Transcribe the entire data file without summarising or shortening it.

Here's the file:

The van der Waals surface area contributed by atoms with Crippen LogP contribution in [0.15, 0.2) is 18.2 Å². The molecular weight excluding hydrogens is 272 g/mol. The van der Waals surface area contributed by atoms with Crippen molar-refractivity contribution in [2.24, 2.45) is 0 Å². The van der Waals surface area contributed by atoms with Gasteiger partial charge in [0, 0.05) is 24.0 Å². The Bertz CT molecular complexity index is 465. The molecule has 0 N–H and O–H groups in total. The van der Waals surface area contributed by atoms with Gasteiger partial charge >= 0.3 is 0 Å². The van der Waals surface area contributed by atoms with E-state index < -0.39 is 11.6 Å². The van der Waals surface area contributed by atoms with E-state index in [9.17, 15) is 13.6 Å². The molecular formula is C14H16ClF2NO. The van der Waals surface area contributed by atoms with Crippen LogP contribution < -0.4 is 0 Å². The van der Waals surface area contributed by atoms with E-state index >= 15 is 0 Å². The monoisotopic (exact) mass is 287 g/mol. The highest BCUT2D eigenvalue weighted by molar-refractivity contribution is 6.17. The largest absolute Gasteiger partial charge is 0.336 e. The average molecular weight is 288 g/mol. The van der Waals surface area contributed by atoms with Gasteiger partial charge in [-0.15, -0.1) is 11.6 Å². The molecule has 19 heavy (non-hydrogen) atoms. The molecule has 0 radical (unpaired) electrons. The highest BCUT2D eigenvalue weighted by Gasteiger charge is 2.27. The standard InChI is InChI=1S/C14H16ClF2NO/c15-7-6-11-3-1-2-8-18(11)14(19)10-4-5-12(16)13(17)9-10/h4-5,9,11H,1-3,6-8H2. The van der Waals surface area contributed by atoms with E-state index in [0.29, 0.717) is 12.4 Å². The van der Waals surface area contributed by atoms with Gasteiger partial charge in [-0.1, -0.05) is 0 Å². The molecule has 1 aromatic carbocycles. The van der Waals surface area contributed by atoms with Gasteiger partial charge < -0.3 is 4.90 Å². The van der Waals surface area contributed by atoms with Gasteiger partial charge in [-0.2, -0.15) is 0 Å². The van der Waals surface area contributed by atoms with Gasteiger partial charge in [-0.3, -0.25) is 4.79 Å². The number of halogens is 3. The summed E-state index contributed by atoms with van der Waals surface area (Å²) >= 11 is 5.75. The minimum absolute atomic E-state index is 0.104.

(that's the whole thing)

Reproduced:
The van der Waals surface area contributed by atoms with Crippen LogP contribution in [0.15, 0.2) is 18.2 Å². The molecular weight excluding hydrogens is 272 g/mol. The van der Waals surface area contributed by atoms with Crippen molar-refractivity contribution in [2.24, 2.45) is 0 Å². The van der Waals surface area contributed by atoms with Gasteiger partial charge in [0, 0.05) is 24.0 Å². The Bertz CT molecular complexity index is 465. The molecule has 0 N–H and O–H groups in total. The van der Waals surface area contributed by atoms with Gasteiger partial charge >= 0.3 is 0 Å². The van der Waals surface area contributed by atoms with E-state index < -0.39 is 11.6 Å². The van der Waals surface area contributed by atoms with E-state index in [9.17, 15) is 13.6 Å². The molecular formula is C14H16ClF2NO. The van der Waals surface area contributed by atoms with Crippen LogP contribution < -0.4 is 0 Å². The van der Waals surface area contributed by atoms with E-state index >= 15 is 0 Å². The monoisotopic (exact) mass is 287 g/mol. The highest BCUT2D eigenvalue weighted by molar-refractivity contribution is 6.17. The largest absolute Gasteiger partial charge is 0.336 e. The average molecular weight is 288 g/mol. The van der Waals surface area contributed by atoms with Gasteiger partial charge in [-0.15, -0.1) is 11.6 Å². The molecule has 19 heavy (non-hydrogen) atoms. The molecule has 0 radical (unpaired) electrons. The highest BCUT2D eigenvalue weighted by Gasteiger charge is 2.27. The standard InChI is InChI=1S/C14H16ClF2NO/c15-7-6-11-3-1-2-8-18(11)14(19)10-4-5-12(16)13(17)9-10/h4-5,9,11H,1-3,6-8H2. The van der Waals surface area contributed by atoms with E-state index in [0.29, 0.717) is 12.4 Å². The van der Waals surface area contributed by atoms with Gasteiger partial charge in [-0.1, -0.05) is 0 Å². The molecule has 1 aromatic carbocycles. The van der Waals surface area contributed by atoms with Gasteiger partial charge < -0.3 is 4.90 Å². The van der Waals surface area contributed by atoms with Gasteiger partial charge in [-0.2, -0.15) is 0 Å². The van der Waals surface area contributed by atoms with Gasteiger partial charge in [-0.3, -0.25) is 4.79 Å². The number of halogens is 3. The summed E-state index contributed by atoms with van der Waals surface area (Å²) >= 11 is 5.75. The minimum absolute atomic E-state index is 0.104.